• Animal Control. They report to the sheriff’s department but often operate independently from deputies. Some counties aren’t large enough to employ individual animal control officers, but many do.
  • County Jail Corrections Officers. These officers also report to the Sheriff’s department. They operate and manage offenders in the county jail.

State Departments

Police officer vs. Cop: What's the difference?

There are many types of law enforcement officers who report to the state. The most obvious is, of course, the state troopers. Many other officers of the state regulate the law in public, though. These positions can be as varied as the communities they help support. 

  • State Troopers. These officers do everything from patrol the state highways to protect the governor. They hold down many investigative and protective positions across all states in the union. From running their own investigations to supporting local agencies, state troopers can do it all.
  • Livestock Law Enforcement Agent. This job has been around in highly agriculturally centered states since about 1873. It is meant to mostly monitor brands and prevent livestock rustling or anything else related to animals and livestock management.
  • Correctional Officer. These officers report to the State Corrections Departments and monitor offenders in state, and sometimes Federal, prisons. 
  • State Fish and Game Wardens. These manage the state’s wildlife resources. They make sure citizens follow the laws regarding fishing and hunting on public and private lands.

Federal Agencies

These jobs are the ones usually highlighted in television procedurals. We see these officers helping state and local agencies solve the most significant crimes that cover multiple jurisdictions. Though this is true, they also have other daily duties they perform that aren’t as exaggerated on the screen.

  • Federal Bureau of Investigation. The FBI does background checks, criminal investigations, white-collar crimes, police terrorism, cyber-crimes, and many more. They try to work in joint task forces with local and state agencies when the need arises. They work under Attorney General guidelines.
  • United States Marshal Service. The Marshal service operates as protection for federal courts, witness protection, prisoner transport, and apprehending federal fugitives as their primary jobs. 
  • Drug Enforcement Administration and Alcohol Tabaco and Firearms. DEA agents are the ones who enforce the US drug laws. ATF agents handle enforcement of laws regarding sale and rules regarding legal substances and all firearms.
  • United States Fish and Game Wardens. Like state game wardens, these officers enforce laws regarding fishing and hunting, but on federal ground.
  • United States Forest Service Law Enforcement. These agents manage and enforce the law on Forest Service land. They conduct investigations, write citations, and perform all normal Federal policing activities occurring within Forest boundaries.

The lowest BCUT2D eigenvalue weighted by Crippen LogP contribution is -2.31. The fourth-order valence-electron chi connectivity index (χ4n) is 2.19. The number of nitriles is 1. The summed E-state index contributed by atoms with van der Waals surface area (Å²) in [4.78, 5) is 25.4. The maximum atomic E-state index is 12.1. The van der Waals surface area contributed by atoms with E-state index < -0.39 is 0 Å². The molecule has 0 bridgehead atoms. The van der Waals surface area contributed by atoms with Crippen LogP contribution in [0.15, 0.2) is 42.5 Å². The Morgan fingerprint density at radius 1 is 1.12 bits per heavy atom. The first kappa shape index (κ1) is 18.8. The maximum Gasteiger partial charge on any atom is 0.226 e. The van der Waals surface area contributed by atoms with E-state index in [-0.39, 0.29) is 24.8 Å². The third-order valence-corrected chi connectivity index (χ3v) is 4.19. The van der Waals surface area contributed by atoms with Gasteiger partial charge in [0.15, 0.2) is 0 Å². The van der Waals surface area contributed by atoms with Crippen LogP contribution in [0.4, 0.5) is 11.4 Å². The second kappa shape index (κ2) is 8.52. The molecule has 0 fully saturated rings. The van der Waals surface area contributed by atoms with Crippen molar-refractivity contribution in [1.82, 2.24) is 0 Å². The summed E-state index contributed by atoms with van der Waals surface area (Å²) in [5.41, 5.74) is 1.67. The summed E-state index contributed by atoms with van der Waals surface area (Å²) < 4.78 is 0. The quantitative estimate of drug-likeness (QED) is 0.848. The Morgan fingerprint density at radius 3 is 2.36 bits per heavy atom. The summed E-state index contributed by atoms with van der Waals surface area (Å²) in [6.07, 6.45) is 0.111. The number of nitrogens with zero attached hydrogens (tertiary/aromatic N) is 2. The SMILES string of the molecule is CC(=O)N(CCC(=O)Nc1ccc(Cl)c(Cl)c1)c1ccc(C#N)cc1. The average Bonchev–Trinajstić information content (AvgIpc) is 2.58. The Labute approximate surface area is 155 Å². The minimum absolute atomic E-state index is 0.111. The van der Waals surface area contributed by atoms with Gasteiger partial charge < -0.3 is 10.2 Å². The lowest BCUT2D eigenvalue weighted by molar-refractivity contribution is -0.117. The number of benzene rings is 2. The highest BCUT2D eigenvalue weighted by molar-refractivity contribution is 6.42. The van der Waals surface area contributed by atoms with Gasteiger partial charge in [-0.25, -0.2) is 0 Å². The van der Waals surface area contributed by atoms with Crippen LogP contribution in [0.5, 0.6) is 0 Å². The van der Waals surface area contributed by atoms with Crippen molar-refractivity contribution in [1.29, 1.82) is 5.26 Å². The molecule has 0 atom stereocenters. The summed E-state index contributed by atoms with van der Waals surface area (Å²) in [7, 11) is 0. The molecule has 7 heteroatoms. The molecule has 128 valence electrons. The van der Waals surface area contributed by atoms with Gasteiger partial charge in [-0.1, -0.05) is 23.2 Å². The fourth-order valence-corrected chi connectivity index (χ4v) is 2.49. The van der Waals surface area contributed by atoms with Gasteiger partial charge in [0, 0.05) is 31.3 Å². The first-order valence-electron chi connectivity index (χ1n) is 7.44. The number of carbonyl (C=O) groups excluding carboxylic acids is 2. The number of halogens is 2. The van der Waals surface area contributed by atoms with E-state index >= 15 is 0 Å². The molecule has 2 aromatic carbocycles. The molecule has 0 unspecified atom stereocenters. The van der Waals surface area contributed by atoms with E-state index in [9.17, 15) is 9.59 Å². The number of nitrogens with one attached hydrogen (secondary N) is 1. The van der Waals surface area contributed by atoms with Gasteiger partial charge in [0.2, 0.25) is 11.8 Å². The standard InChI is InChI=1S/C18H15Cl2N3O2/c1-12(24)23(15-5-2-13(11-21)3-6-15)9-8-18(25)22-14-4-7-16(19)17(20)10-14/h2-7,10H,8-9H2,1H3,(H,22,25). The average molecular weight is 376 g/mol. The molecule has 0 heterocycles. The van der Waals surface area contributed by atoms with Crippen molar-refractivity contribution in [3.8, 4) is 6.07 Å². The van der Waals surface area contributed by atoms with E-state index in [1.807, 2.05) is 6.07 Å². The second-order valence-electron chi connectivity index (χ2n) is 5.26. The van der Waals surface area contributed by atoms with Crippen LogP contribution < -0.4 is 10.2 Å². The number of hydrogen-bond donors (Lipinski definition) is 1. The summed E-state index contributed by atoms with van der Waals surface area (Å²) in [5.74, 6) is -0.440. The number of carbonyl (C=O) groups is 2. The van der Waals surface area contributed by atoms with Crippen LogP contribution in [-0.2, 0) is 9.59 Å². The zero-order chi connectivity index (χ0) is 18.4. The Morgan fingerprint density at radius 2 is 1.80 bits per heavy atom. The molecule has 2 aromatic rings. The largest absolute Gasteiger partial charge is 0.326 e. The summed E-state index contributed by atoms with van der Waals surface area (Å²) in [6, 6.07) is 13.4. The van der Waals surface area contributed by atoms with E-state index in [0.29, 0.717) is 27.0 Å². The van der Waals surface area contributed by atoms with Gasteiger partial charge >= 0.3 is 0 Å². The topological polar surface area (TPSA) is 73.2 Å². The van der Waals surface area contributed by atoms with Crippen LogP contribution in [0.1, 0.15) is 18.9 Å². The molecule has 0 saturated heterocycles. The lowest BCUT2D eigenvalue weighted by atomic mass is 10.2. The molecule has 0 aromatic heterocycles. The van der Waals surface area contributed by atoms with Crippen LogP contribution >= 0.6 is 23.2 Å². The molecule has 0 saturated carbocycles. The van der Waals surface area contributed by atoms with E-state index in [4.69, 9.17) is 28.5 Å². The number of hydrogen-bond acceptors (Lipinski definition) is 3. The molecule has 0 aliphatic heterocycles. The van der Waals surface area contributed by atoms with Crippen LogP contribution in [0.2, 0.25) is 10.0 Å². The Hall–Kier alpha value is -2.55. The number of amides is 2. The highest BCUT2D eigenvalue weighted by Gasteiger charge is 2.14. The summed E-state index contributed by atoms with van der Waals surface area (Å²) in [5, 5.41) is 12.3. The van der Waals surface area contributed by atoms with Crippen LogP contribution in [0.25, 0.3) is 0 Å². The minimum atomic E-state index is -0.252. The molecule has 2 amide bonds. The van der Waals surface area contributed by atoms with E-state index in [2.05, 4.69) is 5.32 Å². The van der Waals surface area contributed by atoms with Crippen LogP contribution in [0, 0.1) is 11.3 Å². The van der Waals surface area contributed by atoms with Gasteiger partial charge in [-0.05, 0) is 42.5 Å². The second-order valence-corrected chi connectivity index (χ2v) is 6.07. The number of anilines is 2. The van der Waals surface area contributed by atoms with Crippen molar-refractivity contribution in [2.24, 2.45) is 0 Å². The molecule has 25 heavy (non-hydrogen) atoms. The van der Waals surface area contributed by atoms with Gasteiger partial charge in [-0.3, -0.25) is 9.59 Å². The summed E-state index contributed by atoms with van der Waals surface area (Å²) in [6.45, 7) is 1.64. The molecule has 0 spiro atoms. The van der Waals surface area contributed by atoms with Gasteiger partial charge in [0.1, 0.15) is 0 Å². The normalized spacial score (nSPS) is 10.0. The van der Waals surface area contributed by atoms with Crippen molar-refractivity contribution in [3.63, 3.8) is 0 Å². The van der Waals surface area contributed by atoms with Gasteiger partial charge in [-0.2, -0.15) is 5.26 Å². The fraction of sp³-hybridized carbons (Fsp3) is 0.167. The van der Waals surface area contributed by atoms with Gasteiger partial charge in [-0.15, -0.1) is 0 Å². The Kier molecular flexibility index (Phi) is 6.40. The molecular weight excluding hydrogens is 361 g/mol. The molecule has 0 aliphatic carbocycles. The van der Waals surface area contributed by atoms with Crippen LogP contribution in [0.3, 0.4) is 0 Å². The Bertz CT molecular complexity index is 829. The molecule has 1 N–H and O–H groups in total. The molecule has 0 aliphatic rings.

• Military Policing Agencies. Each branch of the military has a police arm attached to enforce military law. Other investigative agencies include the Naval Criminal Investigative Service, Coast Guard Investigative Service, Air Force Special Investigators, and other military investigative arms.

Unique Positions 

There are a few law enforcement jobs that have unique jurisdictions. This doesn’t encompass all positions that are out of the ordinary but does give a hint of other jobs that exist.

  • Bailiffs. These officers are basically police officers for local, state, and federal courtrooms. They make sure people in court are following the rules. They also protect the judges from any possible aggressive behavior.
  • Tribal Police. Each tribe in the United States is considered a sovereign nation and has the right to govern themselves within federal laws. The larger tribes have their own police departments and assist other tribes.

This is by no means a comprehensive list of the different departments and agencies working to keep citizens safe within the United States. The officers who take these duties strive every day to uphold the laws and our constitution.

Not sure if being a cop is the career for you? Check out our article HERE to help you.

Related Questions

Can a sheriff enforce the laws in a city or town?

Sheriff’s deputies can enforce laws in incorporated and unincorporated parts of the county. This means they can enforce laws in a town or city. Most will work with local city police first, though.

Is a Correction’s officer a police officer?

A correction officer is not a police officer in the traditional sense. They do not make arrests. They do enforce rules within a prison setting and write reports and protect people.

Will the FBI just come in and take over an investigation like on TV?

Most of the time, the FBI will be invited to help with an investigation. They create task forces with local and state law enforcement for more extensive criminal investigations. In rare cases, they will “take over” an investigation.

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Please note: This blog post is for educational purposes only and does not constitute legal advice. Please consult a legal expert to address your specific needs.